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Bonding... how do they do that?


#1

A number of wedding band manufacturers make mixed metal wedding
bands. When working on those bands it’s clear that no solder was used
to join the different metals. The seams are perfect, with no pits or
gaps and they don’t separate when heated or bent.

How do larger jewelry manufacturers do that? Is there any way to do
it yourself in a small shop? I imagined it’s some sort of fusing
process but it seem as though there is little distortion of the
components during fusion. Even in a kiln I wouldn’t think it would
be that clean. Does anyone know how it’s being done?

Below is a little blurb from a Novell ad. This happens to be a gold
& silver band but they do this with white gold & yellow gold, gold &
platinum…etc…

Novell’s new In Union wedding bands are made by pairing 14KT Gold and
Argentium Silver with a very unique bonding technology. A
light-weight gold band is designed, finished, and carefully fused to
a strong Argentium Silver liner. This results in a wonderfully
resilient product with great potential for color, design, and
flexibility.

Mark


#2
A number of wedding band manufacturers make mixed metal wedding
bands. When working on those bands it's clear that no solder was
used to join the different metals. The seams are perfect, with no
pits or gaps and they don't separate when heated or bent. 

How do larger jewelry manufacturers do that?

I read Mark’s post last Sunday, when I’m not inclined to linger over
the computer, and it awakened a foggy, 20 year old memory of
something I read in JCK. And I thought, “Somebody like JB will
probably reply anyway…”

The majors use all sorts of techniques like diffusion bonding, which
is how= mokume is done, to do various trick things. How those bi-and
tri-color bands are (or can be) made is even more trick, which is
what the article wa= s about, long ago. BTW, I looked at Gold
International Machinery this morning, but they don’t have anything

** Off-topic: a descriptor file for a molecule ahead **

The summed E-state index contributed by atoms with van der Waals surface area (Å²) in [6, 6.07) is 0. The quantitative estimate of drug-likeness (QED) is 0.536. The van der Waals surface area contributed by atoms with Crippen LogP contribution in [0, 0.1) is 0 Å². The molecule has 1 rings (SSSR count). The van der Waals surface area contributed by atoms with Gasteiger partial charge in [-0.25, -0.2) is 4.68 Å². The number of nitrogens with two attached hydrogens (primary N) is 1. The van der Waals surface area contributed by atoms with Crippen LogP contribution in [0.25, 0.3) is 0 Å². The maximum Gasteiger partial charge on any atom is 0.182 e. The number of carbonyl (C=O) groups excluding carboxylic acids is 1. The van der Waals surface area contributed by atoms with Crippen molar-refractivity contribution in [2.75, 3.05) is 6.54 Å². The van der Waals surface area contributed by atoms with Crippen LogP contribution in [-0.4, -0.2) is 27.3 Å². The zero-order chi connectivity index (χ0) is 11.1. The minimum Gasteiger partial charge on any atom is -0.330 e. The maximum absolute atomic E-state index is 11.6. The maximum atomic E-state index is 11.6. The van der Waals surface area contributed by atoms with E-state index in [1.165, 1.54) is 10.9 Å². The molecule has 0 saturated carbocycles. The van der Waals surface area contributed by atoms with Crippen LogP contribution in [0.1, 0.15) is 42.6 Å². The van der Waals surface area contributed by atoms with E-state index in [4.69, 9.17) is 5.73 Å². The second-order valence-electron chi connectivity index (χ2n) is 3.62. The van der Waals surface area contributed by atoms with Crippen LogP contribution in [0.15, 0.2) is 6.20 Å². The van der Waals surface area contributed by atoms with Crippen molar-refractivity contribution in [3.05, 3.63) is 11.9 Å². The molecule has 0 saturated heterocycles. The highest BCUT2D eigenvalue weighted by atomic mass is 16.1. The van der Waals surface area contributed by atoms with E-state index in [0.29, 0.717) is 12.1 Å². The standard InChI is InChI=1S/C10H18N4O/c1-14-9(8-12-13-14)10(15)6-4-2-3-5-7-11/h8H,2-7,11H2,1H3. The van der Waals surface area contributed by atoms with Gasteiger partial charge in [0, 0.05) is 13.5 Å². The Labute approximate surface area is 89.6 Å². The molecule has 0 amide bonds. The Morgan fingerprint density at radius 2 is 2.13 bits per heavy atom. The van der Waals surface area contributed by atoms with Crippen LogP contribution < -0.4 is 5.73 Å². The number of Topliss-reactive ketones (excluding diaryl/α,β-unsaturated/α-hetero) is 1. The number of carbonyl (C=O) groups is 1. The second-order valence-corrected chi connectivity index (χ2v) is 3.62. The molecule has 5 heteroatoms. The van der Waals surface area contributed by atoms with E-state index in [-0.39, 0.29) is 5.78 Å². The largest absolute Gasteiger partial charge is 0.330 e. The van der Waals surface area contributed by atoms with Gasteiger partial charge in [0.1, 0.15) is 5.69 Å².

related to this question at the moment.

You get yourself what amounts to a lathe bed with ground ways and
all. Then you get two indentical electric motors mounted on those
ways, facing each other (this is the concept, not a how to) on
precisely the same center. And they have chucks to hold your work.
The motors both spin the same, either CW or CCW, but since one is
right-handed and one is left-handed, they are spinning opposite each
other. You mount your work in both chucks and bring it up to speed,
which I don’t know the RPM but it’s high. When they are up to speed,
you use a lever (hydraulics, I’d think) to bring the two parts
together with great force The friction of all that bonds the two
parts together almost instantly…

That was the article, but I’ll point out some obvious, “Don’t try
this at home” things. One is that there must be a clutch or the
whole thing will just explode when the parts seize. The other is
that an inert gas atmosphere would be recommended if not essential.
Finally, I imagine it took a lot of failures before the right speeds
and forces were figured out.

Much of the rest of that sort of work is done by simple pressing - a
white gold band with a groove down the center is made size 6, and a
yellow gold band that fits the groove is made size 6 1/4. They’re
assembled and stretched to size 7, which locks the whole thing
together like magic. Easy but they’re using machinery, not a bench
ring stretcher. You can do a lot with one of those, too, though.


#3

It is diffusion bonding, there are several ways to do it but in
essence the metals are put in intimate contact within a graphite die
and using some form of press (air or hydraulic) The die is heated
(normally by induction) and the atmosphere is carefully controlled
around the ring. The heat and pressure cause the metals to fuse.
There are several machines made in Germany that can do this but they
are all quite expensive ($70,000.00) It is an industrial processes,
you have to make a lot of work to pay for such a machine.

James Binnion
James Binnion Metal Arts